Medwatch: The Great American Smokeout is this week
LAWTON, Okla. (KSWO) - Smoking isn’t something people plan on getting addicted to, but it happens. The CDC reports 30.8 million adults currently smoke cigarettes. There are different things to help people kick the habit, including the Great American Smokeout, which is happening this Thursday. Sandy Foster, the program director for CCMH’s healthy living program, said it’s a national day that started in the 70′s that encourages people to quit smoking.
“My favorite part is it gives you an opportunity to say, ‘hey, here’s a day when others are going to be trying to quit smoking too. I’m not going to be by myself - there’s others that are in this with me,’” Foster said.
She said quitting is important for their health.
“When you smoke, there’s a 1 in 3 chance that you’re going to die, and if you don’t die, there’s all those health consequences that come along with it,” Foster said. “So, for your own health, for the quality of your life, for those that you love, it’s really important to take care of yourself, and one of those things is to make sure that you don’t smoke or use tobacco.”
There are a few things that can help people quit. First, they have to find their reason.
“We all have a reason,” she said. “I was a teenage smoker, I started at a really young age and decided that I wanted to quit, and that reason was I was getting married, and I didn’t want to put a cigarette burn in my dress, and I didn’t want any pictures of me holding a cigarette, and at some point, I wanted to have kids.”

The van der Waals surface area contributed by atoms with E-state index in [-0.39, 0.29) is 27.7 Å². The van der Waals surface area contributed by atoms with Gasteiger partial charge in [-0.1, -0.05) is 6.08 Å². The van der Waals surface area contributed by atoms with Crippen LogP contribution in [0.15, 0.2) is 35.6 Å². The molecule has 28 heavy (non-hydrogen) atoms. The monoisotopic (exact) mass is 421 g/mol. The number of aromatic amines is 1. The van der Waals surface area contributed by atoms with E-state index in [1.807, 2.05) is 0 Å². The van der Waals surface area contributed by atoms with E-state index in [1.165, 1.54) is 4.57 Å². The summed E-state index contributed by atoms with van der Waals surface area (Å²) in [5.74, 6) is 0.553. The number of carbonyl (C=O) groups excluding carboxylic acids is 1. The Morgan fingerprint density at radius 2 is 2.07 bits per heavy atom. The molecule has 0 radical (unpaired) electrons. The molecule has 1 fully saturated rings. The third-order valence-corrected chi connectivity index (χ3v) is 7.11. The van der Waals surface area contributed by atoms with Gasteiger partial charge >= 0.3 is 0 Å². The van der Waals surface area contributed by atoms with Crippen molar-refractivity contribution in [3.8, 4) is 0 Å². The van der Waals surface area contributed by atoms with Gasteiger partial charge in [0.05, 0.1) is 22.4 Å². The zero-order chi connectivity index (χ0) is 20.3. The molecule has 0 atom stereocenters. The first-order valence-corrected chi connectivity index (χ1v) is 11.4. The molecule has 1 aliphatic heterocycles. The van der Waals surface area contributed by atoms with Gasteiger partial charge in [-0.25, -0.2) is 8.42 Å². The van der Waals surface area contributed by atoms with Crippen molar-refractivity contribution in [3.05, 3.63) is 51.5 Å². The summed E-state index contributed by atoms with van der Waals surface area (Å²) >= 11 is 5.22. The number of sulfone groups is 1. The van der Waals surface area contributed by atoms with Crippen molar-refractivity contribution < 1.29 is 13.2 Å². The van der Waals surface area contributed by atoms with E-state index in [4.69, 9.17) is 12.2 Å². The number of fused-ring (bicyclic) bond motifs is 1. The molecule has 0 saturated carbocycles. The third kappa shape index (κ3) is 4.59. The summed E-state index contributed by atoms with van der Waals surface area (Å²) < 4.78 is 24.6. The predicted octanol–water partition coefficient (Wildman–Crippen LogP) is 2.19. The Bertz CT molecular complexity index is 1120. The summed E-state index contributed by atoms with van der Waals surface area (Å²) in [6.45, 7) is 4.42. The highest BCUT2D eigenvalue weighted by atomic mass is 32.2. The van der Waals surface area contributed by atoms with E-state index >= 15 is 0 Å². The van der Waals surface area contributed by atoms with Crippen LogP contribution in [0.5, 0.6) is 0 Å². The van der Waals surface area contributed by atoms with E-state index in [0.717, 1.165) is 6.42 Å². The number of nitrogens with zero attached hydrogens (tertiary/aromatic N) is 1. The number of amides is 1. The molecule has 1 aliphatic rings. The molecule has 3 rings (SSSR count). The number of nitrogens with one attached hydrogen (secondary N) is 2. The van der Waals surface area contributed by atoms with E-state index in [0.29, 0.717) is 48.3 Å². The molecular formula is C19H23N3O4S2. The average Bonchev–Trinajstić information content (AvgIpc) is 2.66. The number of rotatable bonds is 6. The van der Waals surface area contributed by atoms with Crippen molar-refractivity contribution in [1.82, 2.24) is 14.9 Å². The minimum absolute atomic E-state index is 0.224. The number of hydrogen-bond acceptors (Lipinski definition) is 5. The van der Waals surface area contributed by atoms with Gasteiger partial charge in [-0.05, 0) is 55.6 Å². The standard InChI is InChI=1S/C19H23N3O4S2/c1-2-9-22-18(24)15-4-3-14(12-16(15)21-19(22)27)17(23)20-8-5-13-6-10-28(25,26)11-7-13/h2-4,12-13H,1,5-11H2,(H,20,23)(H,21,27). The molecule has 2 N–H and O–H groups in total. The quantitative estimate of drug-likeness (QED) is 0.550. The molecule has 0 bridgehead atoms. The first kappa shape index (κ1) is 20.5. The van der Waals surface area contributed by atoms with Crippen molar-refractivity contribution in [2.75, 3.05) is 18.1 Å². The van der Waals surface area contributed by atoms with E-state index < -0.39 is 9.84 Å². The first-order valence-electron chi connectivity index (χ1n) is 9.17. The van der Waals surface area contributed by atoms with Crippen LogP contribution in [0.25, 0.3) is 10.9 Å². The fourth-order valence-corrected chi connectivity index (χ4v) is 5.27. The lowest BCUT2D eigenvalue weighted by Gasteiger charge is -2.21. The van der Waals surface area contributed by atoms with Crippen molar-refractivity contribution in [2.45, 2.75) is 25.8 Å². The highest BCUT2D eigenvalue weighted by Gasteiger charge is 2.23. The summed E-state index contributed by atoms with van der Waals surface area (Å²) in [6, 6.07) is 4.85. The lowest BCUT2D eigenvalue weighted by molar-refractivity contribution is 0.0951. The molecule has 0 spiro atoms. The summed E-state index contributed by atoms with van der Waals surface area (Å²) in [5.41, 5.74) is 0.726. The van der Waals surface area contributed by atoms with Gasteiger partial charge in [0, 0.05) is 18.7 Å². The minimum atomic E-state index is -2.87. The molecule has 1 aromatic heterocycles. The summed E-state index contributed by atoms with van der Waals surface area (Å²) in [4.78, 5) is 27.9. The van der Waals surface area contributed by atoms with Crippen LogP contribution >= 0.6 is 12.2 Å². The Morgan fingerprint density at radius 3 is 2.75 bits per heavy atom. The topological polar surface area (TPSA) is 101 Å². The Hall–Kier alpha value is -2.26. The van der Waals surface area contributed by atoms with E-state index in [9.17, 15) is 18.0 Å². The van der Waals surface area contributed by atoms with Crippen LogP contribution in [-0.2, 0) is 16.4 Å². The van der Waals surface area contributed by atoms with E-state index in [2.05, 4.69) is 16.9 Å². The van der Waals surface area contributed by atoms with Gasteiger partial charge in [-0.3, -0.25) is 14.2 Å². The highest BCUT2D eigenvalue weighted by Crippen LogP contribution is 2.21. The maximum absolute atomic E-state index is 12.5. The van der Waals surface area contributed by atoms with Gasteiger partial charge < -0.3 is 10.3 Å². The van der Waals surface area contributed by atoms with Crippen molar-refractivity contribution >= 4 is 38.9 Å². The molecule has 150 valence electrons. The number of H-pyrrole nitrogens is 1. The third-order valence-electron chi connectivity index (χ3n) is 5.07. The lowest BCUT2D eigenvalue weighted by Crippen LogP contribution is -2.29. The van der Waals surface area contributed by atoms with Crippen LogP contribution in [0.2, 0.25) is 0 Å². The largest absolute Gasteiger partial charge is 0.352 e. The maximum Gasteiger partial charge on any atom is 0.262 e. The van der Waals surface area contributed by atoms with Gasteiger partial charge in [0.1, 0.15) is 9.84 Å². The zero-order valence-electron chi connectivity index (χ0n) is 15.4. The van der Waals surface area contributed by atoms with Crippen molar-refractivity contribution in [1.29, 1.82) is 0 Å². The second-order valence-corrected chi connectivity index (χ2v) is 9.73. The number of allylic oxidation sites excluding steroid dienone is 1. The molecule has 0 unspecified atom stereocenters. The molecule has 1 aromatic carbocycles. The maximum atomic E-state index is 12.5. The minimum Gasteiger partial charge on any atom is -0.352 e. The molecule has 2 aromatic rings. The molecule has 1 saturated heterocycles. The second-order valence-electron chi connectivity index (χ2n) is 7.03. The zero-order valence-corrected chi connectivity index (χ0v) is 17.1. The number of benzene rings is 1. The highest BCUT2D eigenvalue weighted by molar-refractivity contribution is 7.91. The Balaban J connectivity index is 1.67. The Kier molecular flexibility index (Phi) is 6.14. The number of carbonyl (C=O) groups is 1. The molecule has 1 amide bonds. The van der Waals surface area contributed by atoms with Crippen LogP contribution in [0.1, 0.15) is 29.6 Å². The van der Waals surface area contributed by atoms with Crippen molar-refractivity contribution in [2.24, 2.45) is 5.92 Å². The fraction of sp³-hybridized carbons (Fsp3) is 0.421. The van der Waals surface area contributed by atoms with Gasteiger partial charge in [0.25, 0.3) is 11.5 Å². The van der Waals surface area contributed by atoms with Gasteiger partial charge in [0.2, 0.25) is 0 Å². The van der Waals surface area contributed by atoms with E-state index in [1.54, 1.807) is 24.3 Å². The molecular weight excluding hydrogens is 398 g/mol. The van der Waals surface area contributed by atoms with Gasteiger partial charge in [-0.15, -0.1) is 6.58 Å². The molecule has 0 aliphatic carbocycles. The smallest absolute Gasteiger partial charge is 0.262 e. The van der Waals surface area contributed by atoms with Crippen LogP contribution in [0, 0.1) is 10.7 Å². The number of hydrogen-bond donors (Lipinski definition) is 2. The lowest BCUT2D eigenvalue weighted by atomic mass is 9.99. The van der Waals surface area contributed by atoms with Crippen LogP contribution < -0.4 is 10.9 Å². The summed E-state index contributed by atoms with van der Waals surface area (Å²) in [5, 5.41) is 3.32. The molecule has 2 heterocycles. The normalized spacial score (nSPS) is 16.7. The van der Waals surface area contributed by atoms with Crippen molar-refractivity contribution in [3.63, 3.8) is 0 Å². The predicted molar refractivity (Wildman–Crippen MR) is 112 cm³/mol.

Foster’s second piece of advice is to make a plan.
“You’ve got to set a quit date, you have to make a plan, and that’s why the support that’s offered through the helpline is so important because it helps you customize that plan,” she said.
The Oklahoma tobacco helpline is 1-800-quit-now. Right now, they’re offering eight free weeks of patches, lozenges, or gum when you signup for the all-access program.
“And that the all-access program is that it again provides those free nicotine replacement therapies which have been shown when you put that in with counseling it really, really helps increase your chances of being able to quit,” Foster said.
She said it also comes with five quit coaches calls where they’ll go over the person’s plan, triggers, how they can help, and tips on how to overcome the things that come along with trying to quit. Quitting isn’t easy and can take multiple attempts, but Foster doesn’t want people to stop trying.
“Take your shot,” she said. “It takes more than one time. It can take more than one time, so don’t be afraid. It took you a while to get into the habit to start smoking, so you have to learn how to quit, so just keep after it.”
Helping people quit is something Foster is passionate about. She said as a community hospital, it’s important to make sure people have opportunities to be healthy and stay healthy. Because of their efforts, CCMH was recognized by the Oklahoma Hospital Association for referring patients to the Oklahoma Tobacco Helpline.
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